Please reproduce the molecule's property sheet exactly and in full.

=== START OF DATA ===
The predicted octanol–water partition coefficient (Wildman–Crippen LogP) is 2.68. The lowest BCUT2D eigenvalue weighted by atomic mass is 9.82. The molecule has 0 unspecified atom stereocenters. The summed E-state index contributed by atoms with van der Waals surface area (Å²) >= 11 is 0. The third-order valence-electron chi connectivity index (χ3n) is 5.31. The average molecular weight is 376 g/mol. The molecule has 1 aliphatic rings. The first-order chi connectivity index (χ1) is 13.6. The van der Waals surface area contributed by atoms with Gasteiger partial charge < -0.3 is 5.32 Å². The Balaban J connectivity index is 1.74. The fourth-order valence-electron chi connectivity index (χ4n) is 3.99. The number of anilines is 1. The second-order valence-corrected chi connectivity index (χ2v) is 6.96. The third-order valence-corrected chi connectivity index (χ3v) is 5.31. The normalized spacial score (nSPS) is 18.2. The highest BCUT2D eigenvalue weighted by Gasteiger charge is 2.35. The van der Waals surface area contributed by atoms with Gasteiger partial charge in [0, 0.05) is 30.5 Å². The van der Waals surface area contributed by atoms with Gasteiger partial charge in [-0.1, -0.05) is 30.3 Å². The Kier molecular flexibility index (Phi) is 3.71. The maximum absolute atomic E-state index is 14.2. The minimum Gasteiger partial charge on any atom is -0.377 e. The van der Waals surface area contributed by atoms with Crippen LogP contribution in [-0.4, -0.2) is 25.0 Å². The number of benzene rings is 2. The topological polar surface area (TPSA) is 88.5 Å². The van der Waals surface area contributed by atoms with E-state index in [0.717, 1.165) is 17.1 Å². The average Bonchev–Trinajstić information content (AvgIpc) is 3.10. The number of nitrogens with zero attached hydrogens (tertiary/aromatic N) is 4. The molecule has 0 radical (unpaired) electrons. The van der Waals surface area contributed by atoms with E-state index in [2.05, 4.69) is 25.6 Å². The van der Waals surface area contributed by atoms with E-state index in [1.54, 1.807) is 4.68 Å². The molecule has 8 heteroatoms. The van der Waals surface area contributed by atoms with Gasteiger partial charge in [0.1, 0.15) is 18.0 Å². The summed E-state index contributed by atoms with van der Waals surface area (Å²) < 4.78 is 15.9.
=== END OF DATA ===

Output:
The predicted octanol–water partition coefficient (Wildman–Crippen LogP) is 2.68. The lowest BCUT2D eigenvalue weighted by atomic mass is 9.82. The molecule has 0 unspecified atom stereocenters. The summed E-state index contributed by atoms with van der Waals surface area (Å²) >= 11 is 0. The third-order valence-electron chi connectivity index (χ3n) is 5.31. The average molecular weight is 376 g/mol. The molecule has 1 aliphatic rings. The first-order chi connectivity index (χ1) is 13.6. The van der Waals surface area contributed by atoms with Gasteiger partial charge < -0.3 is 5.32 Å². The Balaban J connectivity index is 1.74. The fourth-order valence-electron chi connectivity index (χ4n) is 3.99. The number of anilines is 1. The second-order valence-corrected chi connectivity index (χ2v) is 6.96. The third-order valence-corrected chi connectivity index (χ3v) is 5.31. The normalized spacial score (nSPS) is 18.2. The highest BCUT2D eigenvalue weighted by Gasteiger charge is 2.35. The van der Waals surface area contributed by atoms with Gasteiger partial charge in [0, 0.05) is 30.5 Å². The van der Waals surface area contributed by atoms with Gasteiger partial charge in [-0.1, -0.05) is 30.3 Å². The Kier molecular flexibility index (Phi) is 3.71. The maximum absolute atomic E-state index is 14.2. The minimum Gasteiger partial charge on any atom is -0.377 e. The van der Waals surface area contributed by atoms with Crippen LogP contribution in [-0.4, -0.2) is 25.0 Å². The number of benzene rings is 2. The topological polar surface area (TPSA) is 88.5 Å². The van der Waals surface area contributed by atoms with E-state index in [0.717, 1.165) is 17.1 Å². The average Bonchev–Trinajstić information content (AvgIpc) is 3.10. The number of nitrogens with zero attached hydrogens (tertiary/aromatic N) is 4. The molecule has 0 radical (unpaired) electrons. The van der Waals surface area contributed by atoms with E-state index in [2.05, 4.69) is 25.6 Å². The van der Waals surface area contributed by atoms with E-state index in [1.54, 1.807) is 4.68 Å². The molecule has 8 heteroatoms. The van der Waals surface area contributed by atoms with Gasteiger partial charge in [0.1, 0.15) is 18.0 Å². The summed E-state index contributed by atoms with van der Waals surface area (Å²) < 4.78 is 15.9.